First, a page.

I dropped in on Barefoot Coffee yesterday to enjoy one of their fabulous Cubanos and noticed they had remodeled. It still feels cozy there, but it lost a bit of its independent spirit. I’m going to miss their quirky chairs. But, they still pull a great espresso drink and they still create nice latte art. And that, with a number of other touches, make Barefoot one of those sanctuaries that you seek out when you want a great cup of coffee that doesn’t come from the faceless corporate chains. I have a similar experience in one of my favorite dark little coffee houses in NYC, Caffe Reggio (image in this post). The funny thing is, I will go considerably out of my way to visit these places, when I could simply grab a drink at a place like Starbucks. Easy enough, since there is one within every quarter-mile radius.
Got me to thinking: How could this be extended to other products and services? Definitely easier with a local business, where you can create an atmosphere for your clients. Can also be more easily extended to services, where you can create that sense of comfort and trust through a personal connection. Much harder with other products and online services, but not impossible. Consider the latte art example. They don’t “need” to do that. It takes extra time. And they actually practice so that they can create some pretty incredible art and even enter competitions. It’s really about investing that extra time and, yes, costs to add delight and elegance to your product or service. Apple does it with their packaging and new buyers delight in the unpacking process. Heck, they even take photos and create videos of it to share.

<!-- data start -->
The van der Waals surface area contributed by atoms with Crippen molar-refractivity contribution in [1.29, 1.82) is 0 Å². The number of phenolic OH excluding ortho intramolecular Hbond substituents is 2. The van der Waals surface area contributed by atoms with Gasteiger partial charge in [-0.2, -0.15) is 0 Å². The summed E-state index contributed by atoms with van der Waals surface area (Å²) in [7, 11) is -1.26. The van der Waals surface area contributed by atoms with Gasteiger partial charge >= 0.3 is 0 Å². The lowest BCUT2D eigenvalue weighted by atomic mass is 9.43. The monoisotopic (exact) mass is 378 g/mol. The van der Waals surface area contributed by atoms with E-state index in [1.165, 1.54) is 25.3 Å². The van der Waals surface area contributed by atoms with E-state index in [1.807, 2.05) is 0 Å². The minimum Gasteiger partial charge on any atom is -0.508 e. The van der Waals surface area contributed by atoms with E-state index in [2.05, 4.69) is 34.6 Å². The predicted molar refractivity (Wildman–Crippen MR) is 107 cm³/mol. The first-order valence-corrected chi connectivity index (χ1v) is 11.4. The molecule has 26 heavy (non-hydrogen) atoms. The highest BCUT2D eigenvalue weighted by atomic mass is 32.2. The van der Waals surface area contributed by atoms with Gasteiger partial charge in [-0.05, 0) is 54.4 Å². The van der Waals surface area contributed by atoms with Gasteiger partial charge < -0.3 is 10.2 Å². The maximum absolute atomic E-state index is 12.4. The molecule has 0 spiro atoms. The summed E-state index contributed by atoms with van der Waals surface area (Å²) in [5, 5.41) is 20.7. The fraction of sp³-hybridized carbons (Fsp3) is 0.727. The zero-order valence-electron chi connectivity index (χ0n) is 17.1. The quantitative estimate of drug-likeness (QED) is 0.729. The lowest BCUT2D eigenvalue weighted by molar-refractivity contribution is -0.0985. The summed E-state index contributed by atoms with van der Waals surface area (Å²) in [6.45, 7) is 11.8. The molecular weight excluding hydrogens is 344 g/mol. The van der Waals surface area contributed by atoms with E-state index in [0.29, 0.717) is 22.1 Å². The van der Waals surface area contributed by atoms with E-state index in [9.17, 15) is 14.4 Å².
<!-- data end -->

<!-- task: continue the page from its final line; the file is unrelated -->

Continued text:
Don’t you wish your customers did that? I’m sure you invest considerably in marketing and advertising, or you should be. Take some of that investment and roll it instead into making your product surprisingly delightful. Turn those customers into a grassroots channel whereby they are sharing their positive stories on Twitter and Facebook, uploading photos to Flickr, and sharing videos on YouTube.
The next time you’re streamlining and reducing costs, think really hard before you cut those delightful features and experiences or don’t even invest in them in the first place. View your product or service with “fresh eyes” or hire a research team to do it for you. Answer the really hard and sometimes intangible questions: Are you delivering delight? Do you add those extra touches that make someone smile? Are you creating a sanctuary from the chaos of your customers’ lives and the world around them, so that they feel comfort and pleasure in using your product or service? If you truly are, they are going to go considerably out of their way for you and pass right by your “Starbucks”, whoever that may be.